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Midland council cooks up lower speed limits for two streets

‘There isn’t a speed problem there, but there is the odd person that is speeding,’ says town director of residential streets used as bypass for County Road 93
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If anything punctuated a warranted community safety zone near a playground, it was that the children of some Midland councillors joined in as the vote was being approved.

The streets of Cook Drive and Wright Drive in Midland were approved as community safety zones and to have their maximum speed limits reduced to 40 kilometres per hour at the recent regular meeting of council.

Coun. Bill Gordon brought the notice of motion to council’s attention following concerns by residents that Cook Drive was being used, and abused, as a bypass from the heavy traffic of County Road 93. Vehicles were using the residential street of townhouses to travel between Yonge St. and Hugel Ave. with the intent of avoiding the collector road and its stop lights.

“One of the precursors (for areas that don’t qualify for traffic calming) is council can approve a community safety zone in that area,” Gordon explained, “which would effectively double the speeding fines for any police enforcement that happens to find itself on that street.”

Staff reported that the street wouldn’t match under the protocol of a community safety zone using collected data.

Executive director of environment and infrastructure Andy Campbell noted that records over the past years didn’t support the request, adding that community safety zones were primarily used in school and park areas.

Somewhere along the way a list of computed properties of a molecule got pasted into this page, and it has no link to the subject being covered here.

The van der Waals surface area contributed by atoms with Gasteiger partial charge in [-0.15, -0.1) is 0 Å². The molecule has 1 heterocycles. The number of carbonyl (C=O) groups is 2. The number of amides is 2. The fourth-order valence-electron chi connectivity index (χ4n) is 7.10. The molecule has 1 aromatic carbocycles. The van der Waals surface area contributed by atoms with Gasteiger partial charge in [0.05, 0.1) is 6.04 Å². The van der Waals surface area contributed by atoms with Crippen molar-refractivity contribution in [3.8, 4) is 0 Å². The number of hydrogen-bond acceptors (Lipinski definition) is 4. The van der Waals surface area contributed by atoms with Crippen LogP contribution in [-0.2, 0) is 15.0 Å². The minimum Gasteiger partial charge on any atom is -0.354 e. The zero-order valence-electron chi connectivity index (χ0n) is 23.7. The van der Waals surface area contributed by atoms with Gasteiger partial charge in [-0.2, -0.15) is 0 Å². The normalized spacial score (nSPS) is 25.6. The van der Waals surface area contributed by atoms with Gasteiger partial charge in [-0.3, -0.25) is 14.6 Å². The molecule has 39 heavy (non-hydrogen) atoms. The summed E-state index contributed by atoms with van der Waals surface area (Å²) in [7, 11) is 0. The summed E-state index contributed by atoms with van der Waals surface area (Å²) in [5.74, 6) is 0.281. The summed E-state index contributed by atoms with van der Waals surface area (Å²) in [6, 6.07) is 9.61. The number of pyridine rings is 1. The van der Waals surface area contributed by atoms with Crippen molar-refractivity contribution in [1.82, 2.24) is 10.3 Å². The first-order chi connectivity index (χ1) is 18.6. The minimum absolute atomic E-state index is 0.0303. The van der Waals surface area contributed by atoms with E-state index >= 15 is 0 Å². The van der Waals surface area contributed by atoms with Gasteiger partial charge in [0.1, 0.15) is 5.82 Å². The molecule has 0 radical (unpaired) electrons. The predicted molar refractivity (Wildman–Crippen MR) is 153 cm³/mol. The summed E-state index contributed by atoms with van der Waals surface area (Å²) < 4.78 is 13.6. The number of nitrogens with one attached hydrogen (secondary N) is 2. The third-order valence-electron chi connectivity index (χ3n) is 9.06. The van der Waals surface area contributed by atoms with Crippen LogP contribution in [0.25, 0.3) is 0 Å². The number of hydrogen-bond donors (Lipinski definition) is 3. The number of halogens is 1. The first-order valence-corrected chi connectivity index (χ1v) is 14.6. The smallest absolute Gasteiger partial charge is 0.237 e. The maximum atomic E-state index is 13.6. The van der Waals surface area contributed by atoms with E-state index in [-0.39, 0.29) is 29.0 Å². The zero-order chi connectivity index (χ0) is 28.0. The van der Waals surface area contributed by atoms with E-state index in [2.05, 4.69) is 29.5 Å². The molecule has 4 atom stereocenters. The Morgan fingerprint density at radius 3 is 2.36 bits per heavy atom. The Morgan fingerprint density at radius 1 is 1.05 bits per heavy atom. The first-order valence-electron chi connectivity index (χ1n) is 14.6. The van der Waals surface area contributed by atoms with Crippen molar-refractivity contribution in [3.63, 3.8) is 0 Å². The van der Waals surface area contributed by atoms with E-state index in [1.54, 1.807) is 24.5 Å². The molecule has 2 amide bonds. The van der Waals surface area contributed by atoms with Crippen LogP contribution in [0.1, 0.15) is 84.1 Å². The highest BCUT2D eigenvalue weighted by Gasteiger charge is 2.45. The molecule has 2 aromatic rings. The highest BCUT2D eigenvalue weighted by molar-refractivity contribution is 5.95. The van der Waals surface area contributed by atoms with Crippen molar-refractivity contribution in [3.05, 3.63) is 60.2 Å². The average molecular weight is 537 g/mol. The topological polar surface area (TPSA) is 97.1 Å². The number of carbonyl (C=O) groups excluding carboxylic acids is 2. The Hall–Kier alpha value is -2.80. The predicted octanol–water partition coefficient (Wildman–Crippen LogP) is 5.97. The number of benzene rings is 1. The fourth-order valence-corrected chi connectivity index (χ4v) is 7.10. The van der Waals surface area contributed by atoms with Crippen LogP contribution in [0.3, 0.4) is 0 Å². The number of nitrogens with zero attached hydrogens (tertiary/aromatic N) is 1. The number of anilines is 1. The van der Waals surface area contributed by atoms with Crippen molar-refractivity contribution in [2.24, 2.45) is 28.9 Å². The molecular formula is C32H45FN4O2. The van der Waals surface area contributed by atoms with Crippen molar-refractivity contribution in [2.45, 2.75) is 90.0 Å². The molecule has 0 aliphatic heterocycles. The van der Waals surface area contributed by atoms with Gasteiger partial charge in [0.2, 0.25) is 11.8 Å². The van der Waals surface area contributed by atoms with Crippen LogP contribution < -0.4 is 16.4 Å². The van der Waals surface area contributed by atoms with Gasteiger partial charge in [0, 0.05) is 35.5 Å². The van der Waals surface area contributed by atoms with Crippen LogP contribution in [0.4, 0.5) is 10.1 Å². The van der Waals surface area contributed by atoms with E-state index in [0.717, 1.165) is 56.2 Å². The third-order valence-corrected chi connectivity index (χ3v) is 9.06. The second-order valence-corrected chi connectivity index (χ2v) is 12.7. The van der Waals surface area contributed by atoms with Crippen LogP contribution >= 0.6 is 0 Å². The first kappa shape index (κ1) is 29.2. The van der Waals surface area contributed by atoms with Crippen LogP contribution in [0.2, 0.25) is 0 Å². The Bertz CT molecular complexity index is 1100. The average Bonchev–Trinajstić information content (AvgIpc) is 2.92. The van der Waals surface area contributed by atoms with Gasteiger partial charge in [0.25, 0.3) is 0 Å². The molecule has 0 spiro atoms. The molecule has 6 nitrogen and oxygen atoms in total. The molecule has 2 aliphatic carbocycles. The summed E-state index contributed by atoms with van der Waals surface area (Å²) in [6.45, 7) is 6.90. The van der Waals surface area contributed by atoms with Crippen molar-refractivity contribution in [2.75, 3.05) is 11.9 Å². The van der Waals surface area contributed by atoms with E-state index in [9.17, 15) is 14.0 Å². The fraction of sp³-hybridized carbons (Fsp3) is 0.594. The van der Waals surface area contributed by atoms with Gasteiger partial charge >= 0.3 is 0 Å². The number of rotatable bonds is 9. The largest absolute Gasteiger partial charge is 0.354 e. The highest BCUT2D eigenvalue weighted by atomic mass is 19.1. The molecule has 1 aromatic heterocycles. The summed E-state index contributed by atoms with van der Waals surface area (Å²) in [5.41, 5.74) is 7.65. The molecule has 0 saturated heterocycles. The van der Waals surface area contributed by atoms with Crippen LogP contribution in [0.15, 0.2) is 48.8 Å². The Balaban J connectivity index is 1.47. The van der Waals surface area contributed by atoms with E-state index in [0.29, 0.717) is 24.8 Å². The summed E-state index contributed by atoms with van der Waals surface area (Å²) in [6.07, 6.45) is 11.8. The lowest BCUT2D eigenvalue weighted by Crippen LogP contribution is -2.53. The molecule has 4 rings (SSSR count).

“There isn’t a speed problem there, but there is the odd person that is speeding,” stated Campbell. “In the last six days, the fastest speed measured was 76 kilometres per hour for one vehicle, so there is a problem.”

He additionally offered that Wright Dr. is a parallel street to Cook Dr., pointing out that implementing traffic calming to one street should also be applied to the other.

Members of council also offered their suggestions including a streetlight program, which uses cell tower data to record metrics of a given area, the implementation of curbs and chicanes, lower speed limits and even a spring-loaded silhouette of a photo-realistic child that would pop up in the centre of the road as a shock deterrent.

Coun. Cher Cunningham addressed the well-intended but multifaceted discussion. 

“It’s interesting to see this motion being thought about on the fly here; it doesn’t feel like it was quite ready for council yet,” said Cunningham, who advised against the “trauma” of a shock deterrent to distracted drivers.

When Gordon raised the point that there was a playground connected to both Cook Dr. and Wright Dr., council unified to amend Gordon’s motion for the community safety zone, as well as a speed limit reduction to 40 kilometres per hour for both streets which he said would make for “more of a staggering fine”.

As the motion was being read and readied for the vote, children of Cunningham and McGinn appeared in the virtual windows of the hybrid meeting, with several councillors in chambers smiling and waving at the small faces.

Mayor Stewart Strathearn shared a laugh but asked council to focus on town business. “Cute though, aren’t they?” he said.

Information on the town traffic calming policy as well as associated documents and data can be found on the Engaging Midland website.

Council meetings are held every third Wednesday, and can be attended in person or virtually through Zoom by contacting the clerk’s department of Midland town hall for a link to the meeting.

Council meetings can also be viewed on Rogers TV cable channel 53, or through the livestream on the Rogers TV website. Archives of council meetings are available through Rogers TV and on the Town of Midland’s YouTube channel.

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Derek Howard, Local Journalism Initiative Reporter

About the Author: Derek Howard, Local Journalism Initiative Reporter

Derek Howard covers Midland and Penetanguishene area civic issues under the Local Journalism Initiative, which is funded by the Government of Canada.
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